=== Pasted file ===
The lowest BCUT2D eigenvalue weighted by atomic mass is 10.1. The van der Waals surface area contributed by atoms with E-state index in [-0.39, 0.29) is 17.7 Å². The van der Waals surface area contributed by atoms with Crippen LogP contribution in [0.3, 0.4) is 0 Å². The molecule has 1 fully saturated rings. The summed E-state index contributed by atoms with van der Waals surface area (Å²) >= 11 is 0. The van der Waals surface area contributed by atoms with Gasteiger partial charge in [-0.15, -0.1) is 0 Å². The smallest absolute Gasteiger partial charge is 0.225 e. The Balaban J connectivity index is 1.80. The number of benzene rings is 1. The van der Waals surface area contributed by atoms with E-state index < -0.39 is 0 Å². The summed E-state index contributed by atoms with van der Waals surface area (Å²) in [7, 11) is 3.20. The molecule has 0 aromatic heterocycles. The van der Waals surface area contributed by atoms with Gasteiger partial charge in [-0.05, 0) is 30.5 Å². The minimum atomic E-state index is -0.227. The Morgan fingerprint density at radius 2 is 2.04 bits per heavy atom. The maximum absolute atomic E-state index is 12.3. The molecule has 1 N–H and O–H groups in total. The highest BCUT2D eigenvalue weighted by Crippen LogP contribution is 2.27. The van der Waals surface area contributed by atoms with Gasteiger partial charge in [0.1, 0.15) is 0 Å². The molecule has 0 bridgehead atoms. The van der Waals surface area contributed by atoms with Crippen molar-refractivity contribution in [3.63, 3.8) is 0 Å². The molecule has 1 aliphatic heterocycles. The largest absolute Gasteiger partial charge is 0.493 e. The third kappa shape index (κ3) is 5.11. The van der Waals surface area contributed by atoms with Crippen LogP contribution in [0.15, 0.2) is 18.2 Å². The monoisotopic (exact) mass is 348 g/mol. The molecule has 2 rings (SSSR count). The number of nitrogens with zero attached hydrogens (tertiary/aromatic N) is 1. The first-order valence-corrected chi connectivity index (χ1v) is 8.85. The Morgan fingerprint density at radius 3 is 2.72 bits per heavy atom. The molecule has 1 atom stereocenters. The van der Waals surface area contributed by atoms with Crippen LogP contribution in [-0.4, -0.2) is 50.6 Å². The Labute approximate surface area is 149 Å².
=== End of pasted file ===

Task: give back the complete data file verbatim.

The lowest BCUT2D eigenvalue weighted by atomic mass is 10.1. The van der Waals surface area contributed by atoms with E-state index in [-0.39, 0.29) is 17.7 Å². The van der Waals surface area contributed by atoms with Crippen LogP contribution in [0.3, 0.4) is 0 Å². The molecule has 1 fully saturated rings. The summed E-state index contributed by atoms with van der Waals surface area (Å²) >= 11 is 0. The van der Waals surface area contributed by atoms with Gasteiger partial charge in [-0.15, -0.1) is 0 Å². The smallest absolute Gasteiger partial charge is 0.225 e. The Balaban J connectivity index is 1.80. The number of benzene rings is 1. The van der Waals surface area contributed by atoms with E-state index < -0.39 is 0 Å². The summed E-state index contributed by atoms with van der Waals surface area (Å²) in [7, 11) is 3.20. The molecule has 0 aromatic heterocycles. The van der Waals surface area contributed by atoms with Gasteiger partial charge in [-0.05, 0) is 30.5 Å². The minimum atomic E-state index is -0.227. The Morgan fingerprint density at radius 2 is 2.04 bits per heavy atom. The maximum absolute atomic E-state index is 12.3. The molecule has 1 N–H and O–H groups in total. The highest BCUT2D eigenvalue weighted by Crippen LogP contribution is 2.27. The van der Waals surface area contributed by atoms with Gasteiger partial charge in [0.1, 0.15) is 0 Å². The molecule has 0 bridgehead atoms. The van der Waals surface area contributed by atoms with Crippen molar-refractivity contribution in [3.63, 3.8) is 0 Å². The molecule has 1 aliphatic heterocycles. The largest absolute Gasteiger partial charge is 0.493 e. The third kappa shape index (κ3) is 5.11. The van der Waals surface area contributed by atoms with Crippen LogP contribution in [0.15, 0.2) is 18.2 Å². The monoisotopic (exact) mass is 348 g/mol. The molecule has 2 rings (SSSR count). The number of nitrogens with zero attached hydrogens (tertiary/aromatic N) is 1. The first-order valence-corrected chi connectivity index (χ1v) is 8.85. The Morgan fingerprint density at radius 3 is 2.72 bits per heavy atom. The molecule has 1 atom stereocenters. The van der Waals surface area contributed by atoms with Crippen LogP contribution in [-0.4, -0.2) is 50.6 Å². The Labute approximate surface area is 149 Å².